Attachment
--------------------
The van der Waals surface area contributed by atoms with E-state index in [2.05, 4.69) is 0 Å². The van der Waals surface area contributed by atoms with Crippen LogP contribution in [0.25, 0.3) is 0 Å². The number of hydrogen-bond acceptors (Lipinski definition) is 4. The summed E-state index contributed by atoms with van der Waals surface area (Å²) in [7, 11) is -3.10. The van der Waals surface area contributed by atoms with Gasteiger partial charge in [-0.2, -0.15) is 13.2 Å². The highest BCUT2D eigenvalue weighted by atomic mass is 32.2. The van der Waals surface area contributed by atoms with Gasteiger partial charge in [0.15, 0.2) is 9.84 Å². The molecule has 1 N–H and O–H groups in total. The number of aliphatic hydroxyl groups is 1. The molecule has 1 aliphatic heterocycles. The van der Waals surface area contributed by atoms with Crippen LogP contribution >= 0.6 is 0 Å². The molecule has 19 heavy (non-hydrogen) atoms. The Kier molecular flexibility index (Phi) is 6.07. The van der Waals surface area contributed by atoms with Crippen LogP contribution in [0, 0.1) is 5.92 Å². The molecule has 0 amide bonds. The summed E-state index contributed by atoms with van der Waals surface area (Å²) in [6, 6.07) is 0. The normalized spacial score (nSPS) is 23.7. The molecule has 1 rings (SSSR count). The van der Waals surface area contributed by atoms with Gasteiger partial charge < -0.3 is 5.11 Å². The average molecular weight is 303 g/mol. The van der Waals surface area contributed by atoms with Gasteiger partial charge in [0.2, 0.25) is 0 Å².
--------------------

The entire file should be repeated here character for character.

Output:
The van der Waals surface area contributed by atoms with E-state index in [2.05, 4.69) is 0 Å². The van der Waals surface area contributed by atoms with Crippen LogP contribution in [0.25, 0.3) is 0 Å². The number of hydrogen-bond acceptors (Lipinski definition) is 4. The summed E-state index contributed by atoms with van der Waals surface area (Å²) in [7, 11) is -3.10. The van der Waals surface area contributed by atoms with Gasteiger partial charge in [-0.2, -0.15) is 13.2 Å². The highest BCUT2D eigenvalue weighted by atomic mass is 32.2. The van der Waals surface area contributed by atoms with Gasteiger partial charge in [0.15, 0.2) is 9.84 Å². The molecule has 1 N–H and O–H groups in total. The number of aliphatic hydroxyl groups is 1. The molecule has 1 aliphatic heterocycles. The van der Waals surface area contributed by atoms with Crippen LogP contribution >= 0.6 is 0 Å². The molecule has 19 heavy (non-hydrogen) atoms. The Kier molecular flexibility index (Phi) is 6.07. The van der Waals surface area contributed by atoms with Crippen LogP contribution in [0, 0.1) is 5.92 Å². The molecule has 0 amide bonds. The summed E-state index contributed by atoms with van der Waals surface area (Å²) in [6, 6.07) is 0. The normalized spacial score (nSPS) is 23.7. The molecule has 1 rings (SSSR count). The van der Waals surface area contributed by atoms with Gasteiger partial charge < -0.3 is 5.11 Å². The average molecular weight is 303 g/mol. The van der Waals surface area contributed by atoms with Gasteiger partial charge in [0.2, 0.25) is 0 Å².